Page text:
Video produced by OB at 'Shot by Excelsis'.
‘Remember Me’ is a collaborative project between Francis Kokoroko, Rania Odaymat, and The Fair Justice Initiative. It focuses on twelve women living in Nsawam Medium Security Prison, Ghana. All twelve are serving life or condemned sentences, which under Ghanaian criminal law amount to indefinite imprisonment.
These women are ‘faceless’, marginalised by wider Ghanaian society and by their own families. The Remember Me project seeks to grant them the validation of being remembered as people with identities more complex than their incarcerated status.
The project began with a series of workshops, the first of which was dedicated to making collages. Initially the collective was cautious and sceptical of the value in doing so, but they persevered and produced poignant works that became foundational to the development of the project. A second workshop was initially designed as a self-portrait photography session in order to challenge their belief that ‘our face is our shame’. However, the regulations of the prison environment dictated that the project be adapted instead into a discussion about photography as a tool for advocacy, and a session on image-making with a Polaroid camera that focused on body language rather than facial expression.
After lengthy negotiations, approval was granted for a final two-hour workshop dedicated to the production of the final portrait photo series, a time frame made workable by the invaluable support of make-up artist Sandra Don- Arthur and stylists from Dark and Lovely. By replacing their prison uniforms with traditionally-inspired clothing and styling, the images simultaneously show that these women are ordinary people whilst reflecting their unique personalities. These are women who want to be remembered not just for their crimes, but for being Adwoa, Abena, Agnes, Ama A, Mary, Lamisi, Ama Y, Esther, Akosua, Salamatu, Zelia and Talata.
After being shown as part of the 'Make Be' exhibition at La Maison in October 2018, the advocacy work of the project is expanding to new forms. The Fair Justice Initiative have collaborated with designers at Mhoseenu to develop a booklet about the project. The primary intent behind this is its use as an advocacy tool - to present to diplomats and politicians in Ghana with the power to influence policy change on life sentences and the death penalty. The book contains both the photographs and testimonies from the women themselves on their challenges, hopes and dreams.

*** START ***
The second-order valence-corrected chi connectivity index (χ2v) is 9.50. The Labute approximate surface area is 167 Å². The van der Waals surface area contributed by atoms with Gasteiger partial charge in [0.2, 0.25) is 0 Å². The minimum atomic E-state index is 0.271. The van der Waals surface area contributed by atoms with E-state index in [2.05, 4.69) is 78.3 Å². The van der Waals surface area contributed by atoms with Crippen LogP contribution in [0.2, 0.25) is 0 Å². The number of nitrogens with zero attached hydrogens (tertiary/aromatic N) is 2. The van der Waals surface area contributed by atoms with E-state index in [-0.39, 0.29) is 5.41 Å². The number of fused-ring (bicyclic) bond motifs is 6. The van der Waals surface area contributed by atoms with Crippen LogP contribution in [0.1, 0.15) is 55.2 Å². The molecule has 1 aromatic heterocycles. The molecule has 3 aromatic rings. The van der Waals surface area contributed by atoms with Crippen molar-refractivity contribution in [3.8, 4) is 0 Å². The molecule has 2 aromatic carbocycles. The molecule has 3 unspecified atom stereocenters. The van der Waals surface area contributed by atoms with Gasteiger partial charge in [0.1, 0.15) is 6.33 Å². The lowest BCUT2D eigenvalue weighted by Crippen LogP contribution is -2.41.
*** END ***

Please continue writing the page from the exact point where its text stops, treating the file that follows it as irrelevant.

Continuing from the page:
Most recently, the series was showcased at The October Gallery in London for a fundraising evening arranged in collaboration with The Bella Teaching Foundation (UK). Profits from the sale of books and portraits will be donated towards a computer and business skills reintegration programme set to launch in 2020.
Remember Me, London Exhibition - shot by Mutombo Da Poet (@fotombo)
is an artist, stylist, creative facilitator and curator. She is one of the founding members of the Beyond Collective, a Ghanaian non-governmental organisation whose aim is to promote creative awareness and education, as well as facilitate artistic exchanges and collaborations. She is also a trustee of The Fair Justice Initiative.
is a creative and photojournalist with a keen interest in documenting the ever-evolving cultures and everyday life on the African continent. He uses his images to communicate a personal message, and believes that emotion is the most important element of any picture.